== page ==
A few of the sessions dealt with the concepts of “augmented translation” and “augmented interpreting.” To some, this idea of the machine augmenting the job of the linguist is indeed still conceptual. On the other hand, people from industry consider this a reality and back their conviction with the fact that tools already enhance the daily work of translators and interpreters. All in all, it could be said that it is a matter of perception.
The idea that was common to all presentations on the subject is that humans remain at the center of the linguistic task. Constantin Orasan, of the University of Surrey, put it this way: “the focus is on human centric technologies meant to support rather than replace translators,” echoing the conclusion that many in all sectors represented in the conference also reached.
Other situations addressed by more than one speaker were critical errors introduced by machine translation. Recurrent MT issues are the subject of numerous research projects, and include hallucination, negation, and other limitations that at times boil down to a lack of proper resources (i.e. datasets or training approaches), especially for low-resource languages.
One interesting concept explored was that of emotion or sentiment as a function of context, and how machine translation can fail to capture and convert the emotional load of a given discourse, particularly social media texts.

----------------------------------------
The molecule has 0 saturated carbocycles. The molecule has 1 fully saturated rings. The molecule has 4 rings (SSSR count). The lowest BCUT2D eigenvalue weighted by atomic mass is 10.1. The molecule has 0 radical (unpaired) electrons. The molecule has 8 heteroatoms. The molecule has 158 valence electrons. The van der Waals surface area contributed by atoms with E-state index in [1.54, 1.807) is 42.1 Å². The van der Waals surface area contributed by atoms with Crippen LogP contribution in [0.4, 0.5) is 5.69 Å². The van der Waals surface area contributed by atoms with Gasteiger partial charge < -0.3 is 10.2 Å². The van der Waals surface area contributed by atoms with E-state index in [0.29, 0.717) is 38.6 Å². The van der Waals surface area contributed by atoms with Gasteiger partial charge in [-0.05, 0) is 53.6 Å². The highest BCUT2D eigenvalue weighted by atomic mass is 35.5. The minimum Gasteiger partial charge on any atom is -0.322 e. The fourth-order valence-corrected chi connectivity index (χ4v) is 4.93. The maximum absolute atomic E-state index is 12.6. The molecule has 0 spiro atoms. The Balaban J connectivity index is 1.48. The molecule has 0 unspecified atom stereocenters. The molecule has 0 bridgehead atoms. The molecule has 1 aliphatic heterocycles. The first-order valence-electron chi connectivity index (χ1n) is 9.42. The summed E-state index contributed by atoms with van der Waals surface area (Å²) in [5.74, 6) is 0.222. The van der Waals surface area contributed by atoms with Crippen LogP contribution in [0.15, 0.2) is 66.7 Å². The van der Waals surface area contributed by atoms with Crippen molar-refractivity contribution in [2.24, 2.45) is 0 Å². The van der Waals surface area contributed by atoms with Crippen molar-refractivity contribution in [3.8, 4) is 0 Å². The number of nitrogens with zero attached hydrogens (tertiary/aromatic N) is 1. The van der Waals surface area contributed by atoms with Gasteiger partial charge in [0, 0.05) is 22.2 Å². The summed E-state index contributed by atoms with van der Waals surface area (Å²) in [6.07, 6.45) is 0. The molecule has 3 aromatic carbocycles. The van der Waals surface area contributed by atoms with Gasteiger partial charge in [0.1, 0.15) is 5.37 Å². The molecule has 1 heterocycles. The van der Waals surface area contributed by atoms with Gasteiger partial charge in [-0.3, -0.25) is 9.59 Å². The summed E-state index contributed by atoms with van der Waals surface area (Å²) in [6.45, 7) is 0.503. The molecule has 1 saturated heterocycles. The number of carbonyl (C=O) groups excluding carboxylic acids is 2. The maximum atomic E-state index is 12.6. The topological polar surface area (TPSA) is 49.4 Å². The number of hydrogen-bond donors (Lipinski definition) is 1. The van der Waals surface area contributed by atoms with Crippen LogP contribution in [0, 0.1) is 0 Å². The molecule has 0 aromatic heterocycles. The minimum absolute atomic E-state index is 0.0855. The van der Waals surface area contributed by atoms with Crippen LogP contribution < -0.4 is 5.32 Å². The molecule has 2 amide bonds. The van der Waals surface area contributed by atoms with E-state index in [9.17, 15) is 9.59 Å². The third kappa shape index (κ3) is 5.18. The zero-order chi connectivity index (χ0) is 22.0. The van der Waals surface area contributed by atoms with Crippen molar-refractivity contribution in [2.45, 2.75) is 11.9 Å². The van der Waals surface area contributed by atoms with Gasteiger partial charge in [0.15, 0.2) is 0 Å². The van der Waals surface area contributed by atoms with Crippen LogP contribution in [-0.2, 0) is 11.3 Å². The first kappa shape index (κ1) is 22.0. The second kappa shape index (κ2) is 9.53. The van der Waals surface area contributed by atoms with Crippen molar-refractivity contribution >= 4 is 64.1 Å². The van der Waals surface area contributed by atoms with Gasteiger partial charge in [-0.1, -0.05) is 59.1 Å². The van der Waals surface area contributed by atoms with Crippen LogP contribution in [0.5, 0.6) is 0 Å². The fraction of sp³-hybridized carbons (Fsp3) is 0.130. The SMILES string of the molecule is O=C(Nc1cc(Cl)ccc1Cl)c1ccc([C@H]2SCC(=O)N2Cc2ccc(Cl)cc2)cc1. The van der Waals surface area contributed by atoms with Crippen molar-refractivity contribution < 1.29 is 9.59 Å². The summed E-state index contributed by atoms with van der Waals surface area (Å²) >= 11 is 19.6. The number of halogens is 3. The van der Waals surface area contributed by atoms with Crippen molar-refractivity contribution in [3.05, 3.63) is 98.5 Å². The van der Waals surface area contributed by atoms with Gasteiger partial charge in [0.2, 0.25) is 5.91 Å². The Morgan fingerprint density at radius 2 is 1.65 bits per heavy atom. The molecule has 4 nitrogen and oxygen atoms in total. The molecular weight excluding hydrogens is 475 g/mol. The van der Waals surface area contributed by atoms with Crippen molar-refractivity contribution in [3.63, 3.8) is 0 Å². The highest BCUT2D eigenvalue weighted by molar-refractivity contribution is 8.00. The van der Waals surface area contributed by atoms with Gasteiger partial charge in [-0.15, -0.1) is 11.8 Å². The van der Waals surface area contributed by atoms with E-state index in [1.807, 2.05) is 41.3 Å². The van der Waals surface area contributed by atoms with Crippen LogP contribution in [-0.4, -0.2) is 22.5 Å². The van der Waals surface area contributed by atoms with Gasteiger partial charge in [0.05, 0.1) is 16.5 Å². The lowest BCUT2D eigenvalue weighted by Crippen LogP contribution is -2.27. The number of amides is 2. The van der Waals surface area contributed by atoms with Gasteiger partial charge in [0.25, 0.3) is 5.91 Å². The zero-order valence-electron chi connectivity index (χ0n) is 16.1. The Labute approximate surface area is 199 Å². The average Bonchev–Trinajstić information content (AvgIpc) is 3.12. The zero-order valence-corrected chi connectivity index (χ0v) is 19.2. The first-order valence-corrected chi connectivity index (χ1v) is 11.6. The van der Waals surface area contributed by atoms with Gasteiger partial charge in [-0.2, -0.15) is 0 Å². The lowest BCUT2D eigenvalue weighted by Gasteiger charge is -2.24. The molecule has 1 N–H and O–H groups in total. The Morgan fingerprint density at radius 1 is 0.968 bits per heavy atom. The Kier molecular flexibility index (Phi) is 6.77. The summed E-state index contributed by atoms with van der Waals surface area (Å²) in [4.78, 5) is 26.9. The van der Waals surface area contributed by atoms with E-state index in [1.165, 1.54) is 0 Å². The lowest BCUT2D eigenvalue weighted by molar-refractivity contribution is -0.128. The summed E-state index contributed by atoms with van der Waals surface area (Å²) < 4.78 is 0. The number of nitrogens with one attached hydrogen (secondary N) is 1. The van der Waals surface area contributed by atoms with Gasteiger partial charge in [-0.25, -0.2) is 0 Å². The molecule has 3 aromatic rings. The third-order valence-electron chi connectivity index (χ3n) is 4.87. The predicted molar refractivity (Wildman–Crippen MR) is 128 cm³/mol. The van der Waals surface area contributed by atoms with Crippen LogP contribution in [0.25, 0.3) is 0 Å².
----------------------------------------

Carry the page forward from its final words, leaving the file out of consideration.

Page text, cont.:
There were some dramatic examples of the erroneous emotion/sentiment issue in the English <> Chinese and English <> Arabic combinations presented by NLP scientists, where meaning was not only lost in the target, but disconcertingly twisted by Google Translate.
Results are at times nonsensical (“countless grass and mud horses floated in my hearts” → correct: “countless ‘expletive’ your mother appeared in my mind”) and at times inflammatory (“If you blew yourself up, God would forgive you” → correct: “he blew himself up, God will never forgive”), but all times incorrect in the examples provided.
Shaping Collaboration Beyond Tested Workflows
Collaboration in language services happens not only at events like the Convergence Conference. It also occurs fluidly in organizations that bring together industry professionals and individuals.
Gökhan Firat, of the University of Surrey, referred to the practitioner-centric collaboration that happens organically using the term “transcooperation.” It basically expresses the concept of people who contribute to the evolving human-machine interaction through organizations like The Community Language Cooperative, Barcelona’s Linguistic Services Cooperative, and many more.
Crowd-supported language conversion is one of those contributions, and a topic discussed by several speakers. Crowd translation has its uses, such as in emergency/crisis situations that require multinational intervention. The question many people raised in different ways was how artificial intelligence is going to affect crowd translation workflows. And there is no one answer, but several possible approaches involving human-machine collaboration are on the horizon.
The Convergence Conference was an extraordinary series of multidisciplinary thematic panels, each bringing together experts with innovative and often eyebrow-raising perspectives, new empirical approaches, and a deep breakdown of the different technologies and real-world applications and their limitations.
In the era of open collaboration, we can expect to see more of these events stressing the cooperative aspect of language conversion as it increasingly revolves more around technology than it does about how it can be best utilized to aid human applications.